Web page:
Meditations from Lamentations 3
“‘The Lord is my portion’, saith my soul, ‘therefore I will hope in him’. The Lord is good to them that wait for him, to the soul that seeketh him” (Lam 3:24-5). In what circumstances did the prophet pen these words? Were things going well for him? Did the people to whom he prophesied heed his message? Was Jerusalem prospering under the evident blessing of God?
NO! The prophet wrote these words while in the depths of despair. The prophet complained of his dark situation. Open your Bible and read Lamentations 3. Perhaps this message will grip you as it often has me. I have shared this chapter with inmates at our local jail, and it seems to register with them. I suspect people in various situations have experienced such feelings.
At first, the prophet’s words are shock mockingly strong. How could he dare to write this? Yet in our affliction we, too, can turn against God in our pain-distorted vision. God Almighty seems to loom over us with a rod of wrath. Even the bitterness of our heart seems as if it were put there by God (v15). Why is He doing this? Our hope is perished!
Do you know that the prophet found hope in his distress? In verse 21 we see a 180 degree turn in his thinking: “This I recall, therefore I have hope.” Did the prophet just want to fool himself with happy thoughts so that he could feel better? No. What we see is a manifestation of faith. Hebrews tells us that without faith it is impossible to please God. That is especially true when you feel as this prophet did. And when he found faith in God, he found hope.
We also see the prophet choosing to be thankful. Instead of counting his wounds, he rejoiced that he had not been consumed.
Really, God had been merciful to him. From this vantage point, the prophet suddenly saw himself as privileged, not as treated unfairly. Verse 24 shows us that he chose to hope: “‘The Lord is my portion,’ saith my soul, ‘therefore will I hope in him’”. Maybe the prophet found this an easy choice after experimenting with the alternative. When he had turned against God, what hope was there? Bitterness may have given him a sense of security for a while but it was not enough. When he let go of his bitterness, he found hope in God.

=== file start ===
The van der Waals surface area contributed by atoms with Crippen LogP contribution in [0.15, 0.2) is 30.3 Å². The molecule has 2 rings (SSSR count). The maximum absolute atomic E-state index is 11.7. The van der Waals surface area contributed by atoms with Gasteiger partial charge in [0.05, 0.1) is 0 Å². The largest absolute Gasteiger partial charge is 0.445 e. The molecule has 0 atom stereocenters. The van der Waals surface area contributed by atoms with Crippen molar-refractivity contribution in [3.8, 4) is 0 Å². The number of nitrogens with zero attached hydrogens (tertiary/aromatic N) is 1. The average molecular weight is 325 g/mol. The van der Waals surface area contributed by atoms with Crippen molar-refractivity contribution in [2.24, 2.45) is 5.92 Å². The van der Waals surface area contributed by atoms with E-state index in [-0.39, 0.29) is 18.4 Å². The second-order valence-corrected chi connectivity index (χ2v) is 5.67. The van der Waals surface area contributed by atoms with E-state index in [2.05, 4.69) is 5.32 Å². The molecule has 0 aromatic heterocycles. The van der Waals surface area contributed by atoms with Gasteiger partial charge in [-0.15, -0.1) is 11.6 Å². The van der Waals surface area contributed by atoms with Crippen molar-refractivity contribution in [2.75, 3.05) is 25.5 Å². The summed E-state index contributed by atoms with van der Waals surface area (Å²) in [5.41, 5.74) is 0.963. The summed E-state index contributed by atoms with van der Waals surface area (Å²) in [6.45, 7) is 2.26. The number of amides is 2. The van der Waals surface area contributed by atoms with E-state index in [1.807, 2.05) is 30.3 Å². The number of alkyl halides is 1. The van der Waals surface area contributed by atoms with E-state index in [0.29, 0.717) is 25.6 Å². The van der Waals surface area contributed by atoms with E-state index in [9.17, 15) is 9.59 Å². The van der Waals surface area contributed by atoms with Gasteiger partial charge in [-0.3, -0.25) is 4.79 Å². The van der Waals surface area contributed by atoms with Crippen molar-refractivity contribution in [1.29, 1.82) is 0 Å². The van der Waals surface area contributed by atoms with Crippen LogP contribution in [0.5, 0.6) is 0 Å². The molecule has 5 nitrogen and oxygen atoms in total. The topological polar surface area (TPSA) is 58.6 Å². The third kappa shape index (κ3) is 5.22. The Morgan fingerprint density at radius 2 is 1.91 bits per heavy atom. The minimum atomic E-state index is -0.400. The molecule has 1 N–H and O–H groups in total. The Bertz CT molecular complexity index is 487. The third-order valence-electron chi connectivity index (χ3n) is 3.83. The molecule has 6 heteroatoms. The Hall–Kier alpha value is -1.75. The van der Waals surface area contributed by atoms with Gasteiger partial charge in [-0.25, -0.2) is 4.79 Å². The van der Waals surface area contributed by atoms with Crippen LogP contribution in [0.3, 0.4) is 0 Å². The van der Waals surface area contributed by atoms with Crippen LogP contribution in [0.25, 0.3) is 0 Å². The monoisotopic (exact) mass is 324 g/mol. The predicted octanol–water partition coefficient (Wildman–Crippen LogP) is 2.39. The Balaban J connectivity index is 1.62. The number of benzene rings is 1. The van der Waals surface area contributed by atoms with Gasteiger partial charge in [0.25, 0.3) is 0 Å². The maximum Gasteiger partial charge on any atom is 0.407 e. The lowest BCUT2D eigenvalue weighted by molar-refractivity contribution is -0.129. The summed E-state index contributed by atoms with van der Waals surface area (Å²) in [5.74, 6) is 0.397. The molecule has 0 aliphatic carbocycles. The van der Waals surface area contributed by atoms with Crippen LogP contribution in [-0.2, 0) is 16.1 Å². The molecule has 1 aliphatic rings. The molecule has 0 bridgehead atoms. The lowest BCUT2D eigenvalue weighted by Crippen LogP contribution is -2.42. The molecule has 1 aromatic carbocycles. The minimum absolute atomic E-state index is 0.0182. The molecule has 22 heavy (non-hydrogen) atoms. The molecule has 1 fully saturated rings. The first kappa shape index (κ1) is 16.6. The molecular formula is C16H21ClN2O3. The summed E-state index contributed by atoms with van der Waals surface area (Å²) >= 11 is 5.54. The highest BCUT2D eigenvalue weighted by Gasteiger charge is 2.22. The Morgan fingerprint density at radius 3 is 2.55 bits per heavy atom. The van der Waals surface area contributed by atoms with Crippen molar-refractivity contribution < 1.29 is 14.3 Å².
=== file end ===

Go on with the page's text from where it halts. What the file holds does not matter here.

The next three verses each use the word ‘good’. Again this was not a mental trick. The prophet was not ignoring the yoke of affliction. Instead he recognized that God is good, no matter what. Now it didn’t matter what he was going through. He would wait until he saw the good that God had for him. No longer were life’s circumstances clouding the prophet’s outlook. Instead, his renewed vision of God was shedding light on the scene. God does not delight in inflicting pain. He wants to use the things we face as a means to a merciful end. “Who is he that saith, and it comes to pass, when the Lord commandeth it not? Is it not out of the mouth of the Most High proceedeth both good and evil?” (v37-38, compare with Romans 8:28). The prophet decided he had best admit it: he could not control the events of life. Instead, his job was to control his response to the events as God allowed them. He said, “Let us search and try our ways and return again unto the Lord” (v40-41).
In the last part of the chapter, the prophet poured out his heart to God. Through a proper view of God, the prophet had found One to whom he could bare his heart. He found hope instead of despair.
Bro Gaius Egwu (Ohafia, Nigeria)